Publishing Perils…Watch Out!

We all know that publishing is a part of academic life.  But beware the call of the “print content farms”…

Joseph Stromberg at Slate details his experience in publishing his undergraduate thesis with a content farm publisher.

At this point, I did a bit more research into LAP Lambert and found that it’s really just the tip of the book-mill iceberg. Both it and AV Akademikerverlag GmbH & Co. KG are part of an enormous German publishing group called VDM… The company declines to release financial data but claims to publish 50,000 books every month, making it, by its own accounting, one of the largest book publishers in the world.

How can it possibly churn out this many titles?

These outlets will not add to your academic credentials.

From the blog posts I found (and the hundreds of comments posted on some of them), I saw that many authors came away from the deal less than satisfied. Some naive academics think publishing will add cachet to their C.V., but they find that having the Lambert name on it is an embarrassment. Meanwhile, the contract stripped them of the right to publish it elsewhere or even publish chapters of it in an academic journal.

The end product doesn’t even seem to be worth it.

Then, as I paged through the book, I remembered something funny I’d done when reformatting the text for submission. For kicks, I’d buried an errant phrase deep in the middle, partly to see if LAP Lambert’s editors ever actually read the thing. When I got to Page 86, I was gratified to find that they hadn’t noticed it. Right there on the middle of the page, amid talk of Oglala Lakota politics and tribal sovereignty was my insertion.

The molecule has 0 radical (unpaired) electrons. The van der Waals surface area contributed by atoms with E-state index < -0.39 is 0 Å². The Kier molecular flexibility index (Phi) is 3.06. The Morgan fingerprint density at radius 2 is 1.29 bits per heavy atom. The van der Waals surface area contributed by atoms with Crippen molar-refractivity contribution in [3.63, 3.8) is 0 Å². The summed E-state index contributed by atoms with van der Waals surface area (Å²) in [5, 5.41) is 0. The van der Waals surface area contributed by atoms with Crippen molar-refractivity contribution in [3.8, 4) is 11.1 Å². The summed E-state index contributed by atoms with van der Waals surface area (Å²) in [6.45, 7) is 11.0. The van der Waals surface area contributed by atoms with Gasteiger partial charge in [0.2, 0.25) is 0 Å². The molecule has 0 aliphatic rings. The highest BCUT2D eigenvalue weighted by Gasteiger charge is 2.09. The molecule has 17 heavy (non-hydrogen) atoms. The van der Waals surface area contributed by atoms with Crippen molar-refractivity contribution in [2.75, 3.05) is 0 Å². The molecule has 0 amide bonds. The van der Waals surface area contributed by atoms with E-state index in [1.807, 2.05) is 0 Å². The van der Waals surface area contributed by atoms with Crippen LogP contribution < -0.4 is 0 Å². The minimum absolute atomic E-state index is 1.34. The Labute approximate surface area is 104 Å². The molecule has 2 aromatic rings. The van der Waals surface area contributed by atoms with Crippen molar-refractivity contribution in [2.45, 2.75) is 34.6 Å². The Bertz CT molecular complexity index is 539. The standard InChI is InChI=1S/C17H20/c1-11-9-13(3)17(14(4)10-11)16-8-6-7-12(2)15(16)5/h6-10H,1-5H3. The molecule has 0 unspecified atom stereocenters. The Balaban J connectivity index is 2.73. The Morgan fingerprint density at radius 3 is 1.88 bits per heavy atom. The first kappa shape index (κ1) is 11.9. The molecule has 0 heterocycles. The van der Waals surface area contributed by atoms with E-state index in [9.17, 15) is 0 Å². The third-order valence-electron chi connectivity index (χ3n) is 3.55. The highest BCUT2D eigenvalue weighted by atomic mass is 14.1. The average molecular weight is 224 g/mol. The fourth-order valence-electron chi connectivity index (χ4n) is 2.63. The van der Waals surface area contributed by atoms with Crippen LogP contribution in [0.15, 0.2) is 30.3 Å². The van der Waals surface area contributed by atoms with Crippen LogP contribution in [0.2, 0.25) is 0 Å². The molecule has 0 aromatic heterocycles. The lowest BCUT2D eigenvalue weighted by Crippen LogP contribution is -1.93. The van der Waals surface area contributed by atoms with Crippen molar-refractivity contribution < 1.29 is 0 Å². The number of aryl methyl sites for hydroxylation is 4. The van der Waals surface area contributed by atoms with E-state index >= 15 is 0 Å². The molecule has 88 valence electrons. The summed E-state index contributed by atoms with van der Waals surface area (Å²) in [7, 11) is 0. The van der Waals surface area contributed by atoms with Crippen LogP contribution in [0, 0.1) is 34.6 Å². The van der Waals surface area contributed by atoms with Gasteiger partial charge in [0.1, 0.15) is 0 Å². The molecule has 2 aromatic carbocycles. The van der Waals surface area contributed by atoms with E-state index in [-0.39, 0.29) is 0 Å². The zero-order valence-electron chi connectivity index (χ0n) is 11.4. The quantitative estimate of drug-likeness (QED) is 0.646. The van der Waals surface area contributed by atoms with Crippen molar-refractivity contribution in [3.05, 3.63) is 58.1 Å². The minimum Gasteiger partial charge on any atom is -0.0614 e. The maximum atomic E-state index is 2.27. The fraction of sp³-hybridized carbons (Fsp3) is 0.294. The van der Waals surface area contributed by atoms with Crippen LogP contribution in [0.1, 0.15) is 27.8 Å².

“Is any proofreader actually reading this book before it gets printed?” I’d asked. “Didn’t think so.”

To read all of Joseph Stromberg’s article, click here.

Toolkit for Reporting on Gender and Human Rights Issues

Research Resource

On International Women’s Day we offer a resource on human rights issues and gender.  Although geared towards journalists as they report on such issues, the toolkit might also prove useful to researchers who which to make more of a splash in the public realm with the work they engage in.

From Internews
Respect for the rights of women and girls worldwide continues to lag behind that for the rights of men. Domestic and sexual violence, exploitation in the workforce, human trafficking and many other human rights abuses disproportionately affect women and girls.

When rights are violated, media can play a vital role in putting a stop to the abuses. Whatever the platform, media raise awareness about violations, inform people about their rights and encourage discussions about the role of governments, legal codes, and international mechanisms to safeguard those rights.

The Internews toolkit Speak Up, Speak Out: A Toolkit for Reporting on Human Rights Issues seeks to help journalists and other content creators learn the basics of reporting on women’s and other human rights issues.

Mapping Digital Media

Research Resource

The  “Media Program” initiative of the Open Society Foundation has a growing number of reports on the state of digital media in various countries.  A good resource for media scholars and globalization & development studies.

Three new reports have been released this month:

Mapping Digital Media: Digital Media, Conflict and Diasporas in the Horn of Africa

Mapping Digital Media: Albania

Mapping Digital Media: Hungary